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<bean id=“StudentBean" class="com.edureka.Student">
<property name="person">
<!--This is inner bean -->
<bean class="com.edureka.Person">
<property name="name" value=“Scott"></property>
<property name="address" value=“Bangalore"></property>
</bean>
</property>
</bean>

21. Define Bean Wiring.

When beans are combined together within the Spring container, it’s called wiring or bean wiring. The Spring container needs to know what beans are needed and how the container should use dependency injection to tie the beans together, while wiring beans.

bean wiring - Spring Framework Interview Questions - Edureka!

22. What do you understand by auto wiring and name the different modes of it?

The Spring container is able to autowire relationships between the collaborating beans. That is, it is possible to let Spring resolve collaborators for your bean automatically by inspecting the contents of the BeanFactory.
Different modes of bean auto-wiring are:

  1. no: This is default setting which means no autowiring. Explicit bean reference should be used for wiring.
  2. byName: It injects the object dependency according to name of the bean. It matches and wires its properties with the beans defined by the same names in the XML file.
  3. byType: It injects the object dependency according to type. It matches and wires a property if its type matches with exactly one of the beans name in XML file.
  4. constructor: It injects the dependency by calling the constructor of the class. It has a large number of parameters.
  5. autodetect: First the container tries to wire using autowire by constructor, if it can’t then it tries to autowire by byType.

23. What are the limitations with auto wiring?

Following are some of the limitations you might face with auto wiring:

  • Overriding possibility: You can always specify dependencies using <constructor-arg> and <property> settings which will override autowiring.
  •  Primitive data type: Simple properties such as primitives, Strings and Classes can’t be autowired.
  • Confusing nature: Always prefer using explicit wiring because autowiring is less precise.

In the next section, we will discuss on Spring Annotations Interview Questions.

Spring Annotations – Spring Interview Questions

24. What do you mean by  Annotation-based container configuration?

Instead of using XML to describe a bean wiring, the developer moves the configuration into the component class itself by using annotations on the relevant class, method, or field declaration. It acts as an alternative to XML setups. For example:

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@Configuration
public class AnnotationConfig
{
@Bean
public MyDemo myDemo()
 { return new MyDemoImpll(); }
}

25. How annotation wiring can be turned on in Spring?

By default, Annotation wiring is not turned on in the Spring container. Thus, to use annotation based wiring we must enable it in our Spring configuration file by configuring <context:annotation-config/> element. For example:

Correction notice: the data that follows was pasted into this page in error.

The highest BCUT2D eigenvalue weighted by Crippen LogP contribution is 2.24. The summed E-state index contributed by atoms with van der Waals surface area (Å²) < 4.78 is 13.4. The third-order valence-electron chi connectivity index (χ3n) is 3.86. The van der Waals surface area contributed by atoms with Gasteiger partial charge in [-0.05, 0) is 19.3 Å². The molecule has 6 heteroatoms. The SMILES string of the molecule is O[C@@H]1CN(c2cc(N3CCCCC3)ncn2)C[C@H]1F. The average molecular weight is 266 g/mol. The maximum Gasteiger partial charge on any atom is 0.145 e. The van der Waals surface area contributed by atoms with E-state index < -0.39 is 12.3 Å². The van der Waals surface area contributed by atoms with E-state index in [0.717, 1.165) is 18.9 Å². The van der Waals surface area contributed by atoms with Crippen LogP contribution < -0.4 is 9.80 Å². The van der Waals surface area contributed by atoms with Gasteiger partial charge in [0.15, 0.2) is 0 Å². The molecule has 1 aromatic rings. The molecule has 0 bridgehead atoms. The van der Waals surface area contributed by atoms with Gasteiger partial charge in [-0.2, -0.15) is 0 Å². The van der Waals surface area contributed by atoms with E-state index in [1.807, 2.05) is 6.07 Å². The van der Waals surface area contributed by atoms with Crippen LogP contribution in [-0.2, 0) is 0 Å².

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<beans xmlns="<a href="http://www.springframework.org/schema/beans">http://www.springframework.org/schema/beans</a&gt;" xmlns:xsi="<a href="http://www.w3.org/2001/XMLSchema-instance">http://www.w3.org/2001/XMLSchema-instance</a&gt;" xmlns:context="<a href="http://www.springframework.org/schema/context">http://www.springframework.org/schema/context</a&gt;">
<context:annotation-config/>
<beans ………… />
</beans>

26. What’s the difference between @Component, @Controller, @Repository & @Service annotations in Spring?annotations - Spring Framework Tutorial - Edureka!

@Component: This marks a java class as a bean. It is a generic stereotype for any Spring-managed component. The component-scanning mechanism of spring now can pick it up and pull it into the application context.

@Controller: This marks a class as a Spring Web MVC controller. Beans marked with it are automatically imported into the Dependency Injection container.

@Service: This annotation is a specialization of the component annotation. It doesn’t provide any additional behavior over the @Component annotation. You can use @Service over @Component in service-layer classes as it specifies intent in a better way.

@Repository: This annotation is a specialization of the @Component annotation with similar use and functionality. It provides additional benefits specifically for DAOs. It imports the DAOs into the DI container and makes the unchecked exceptions eligible for translation into Spring DataAccessException.

27. What do you understand by @Required annotation?

@Required is applied to bean property setter methods. This annotation simply indicates that the affected bean property must be populated at the configuration time with the help of an explicit property value in a bean definition or with autowiring. If the affected bean property has not been populated, the container will throw BeanInitializationException.

For example:

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public class Employee
{
private String name;
@Required
public void setName(String name)
{this.name=name; }
public string getName()
{ return name; }
}

28. What do you understand by @Autowired annotation?

The @Autowired annotation provides more accurate control over where and how autowiring should be done. This annotation is used to autowire bean on the setter methods, constructor, a property or methods with arbitrary names or multiple arguments. By default, it is a type driven injection.